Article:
The fast-growing market of Data for Artificial Intelligence (AI) was the topic of discussion at SlatorCon Remote in May 2021. Experts in data-for-AI came together to discuss what makes the industry so dynamic and what it takes to succeed as a data provider.
The panel set the scene for the uninitiated, explaining how language datasets are used to build a wide range of AI applications. Speech and text data are collected, annotated by humans, then fed through algorithms to produce AI models. Major buyers include big tech, small AI startups, and companies from general industry that are launching their own AI initiatives.
For Michel Lopez, CEO of e2f, a language service provider (LSP) headquartered in Silicon Valley, moving into AI data was a client-driven decision. He described how, a few years back, “some of our tech clients were developing voice assistants and asked us if we could collect and annotate some datasets. So we said, why not?”
Meanwhile, Kåre Lindahl told the panel that AI training data was a natural progression for the tech-focused LSP Venga Global, which he leads as CEO. “We focused on technology from the get-go. So when we were asked if we could do data, we already had several people in the company with that background. The combination of high-quality control learned from localization projects, with a tech-savvy approach made a big difference,” Lindahl said.
President of Oxford Languages at Oxford University Press, Casper Grathwohl, explained how the publishing company had developed a dataset as an offshoot of its work in creating dictionaries and thesauri. The dataset later proved useful in training AI.
“We started thinking about this as highly structured language data that could help refine AI engines. We started with English, and then moved into multilingual data,” Grathwohl told the SlatorCon audience.
Diverse, Dynamic, Competitive
The panel went on to describe the different types of data projects and their end uses. Each AI data project is unique, according to e2f’s Lopez: “Helping a client develop a particular dataset is a one-time shot. After you’ve helped them solve one problem, they’ll come back to you with a different problem they want to solve.”
One of the many use cases for AI data is to power smart writing assistants, such as Grammarly, or in the gamification of word-based tasks: applications considered part of Education Technology (or edtech). Grathwohl said, “Edtech uses AI to create a conversational experience, one that’s adaptive and personalized to a particular student. Our data can underpin a lot of that.”
Competition between AI developers is intense. As a result, data providers often have no visibility on the data’s final use case. As Grathwohl explained, “AI companies can be quite secretive and protective. With big tech, half the time they don’t tell us what they’re going to use the data for.”
Moreover, project specifications may change mid-project. “You may think you understand what the client wants, provide a quote, and start working. Three days later, it changes,” Lopez said. Such changes may originate from the client’s data scientists or from communication glitches in the supply chain.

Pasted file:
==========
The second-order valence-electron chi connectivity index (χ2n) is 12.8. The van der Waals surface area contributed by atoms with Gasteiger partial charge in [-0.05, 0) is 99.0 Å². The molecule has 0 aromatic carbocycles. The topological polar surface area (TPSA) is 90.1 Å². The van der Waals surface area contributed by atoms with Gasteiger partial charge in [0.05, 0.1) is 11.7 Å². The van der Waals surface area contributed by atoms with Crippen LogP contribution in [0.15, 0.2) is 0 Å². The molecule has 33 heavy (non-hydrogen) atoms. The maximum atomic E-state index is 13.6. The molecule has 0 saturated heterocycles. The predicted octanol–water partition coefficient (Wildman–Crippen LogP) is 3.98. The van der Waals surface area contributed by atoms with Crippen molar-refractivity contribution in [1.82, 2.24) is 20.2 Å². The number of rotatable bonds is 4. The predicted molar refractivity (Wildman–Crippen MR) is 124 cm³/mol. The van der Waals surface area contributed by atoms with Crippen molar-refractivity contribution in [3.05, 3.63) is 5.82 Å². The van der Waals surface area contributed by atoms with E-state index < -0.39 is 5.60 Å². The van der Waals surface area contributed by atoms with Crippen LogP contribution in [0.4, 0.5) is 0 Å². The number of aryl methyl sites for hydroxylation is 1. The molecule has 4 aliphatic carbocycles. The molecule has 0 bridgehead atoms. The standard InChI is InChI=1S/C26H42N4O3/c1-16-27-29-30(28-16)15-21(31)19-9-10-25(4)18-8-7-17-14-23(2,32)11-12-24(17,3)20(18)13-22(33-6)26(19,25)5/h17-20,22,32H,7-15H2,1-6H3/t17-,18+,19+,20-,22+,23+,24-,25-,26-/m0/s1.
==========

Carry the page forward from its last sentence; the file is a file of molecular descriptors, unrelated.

On top of this, broader market forces — such as competition between big tech, changes in client revenue, and data privacy concerns — can cause clients to put projects on hold or quickly launch new ones. All these factors create an industry that is dynamic, fast-moving and, in Grathwohl’s words, “choppy.”
Staying Strong in the Game
The SlatorCon Remote panelists next turned to the question of what it takes to succeed as a data provider. Venga Global’s Lindahl advised that a tech-first approach is essential. “You can’t succeed unless you’re willing and have the resources to work on technology solutions. You need automation to be able to make any money,” he said.
Mastering recruitment is also key, and quite distinct from the relationship-led vendor management practices typical of LSPs. “In translation vendor management, you build a relationship and work with the vendor for many years,” Lindahl explained, adding that, by contrast, “for AI, it’s about recruiting people quickly and finding out how to pay them quickly so they can do the work.”
Lopez agreed, saying “We need to be very quick and creative in gathering a crowd.”
The panelists then tackled the factors that help them stay competitive in a landscape that includes large, full service providers such as Appen and Telus (which acquired Lionbridge’s AI division in 2020), as well as crowdforce marketplaces like Amazon Mechanical Turk, and startups such as Scale AI.
One key differentiator is speed, according to Lindahl. “A key selling point is that we’re quicker than some of the larger suppliers in this space. It’s easier for us to pull people together,” he said.
The panel also identified flexibility and problem-solving abilities as assets. Grathwohl said, “Sometimes a big tech company will come to you and want something very significant. It may be worth millions of dollars but it’s a logistical nightmare. We say, ‘yes, we can do it’ — and then we scramble.”
Lopez echoed this view, telling the online audience, “You need problem solvers; quick, technology-aware, and mobile project managers.”
Grathwohl concluded, “The industry is evolving so quickly and the needs are changing from project to project so fast. That’s one of the reasons it’s exciting to be in this space.”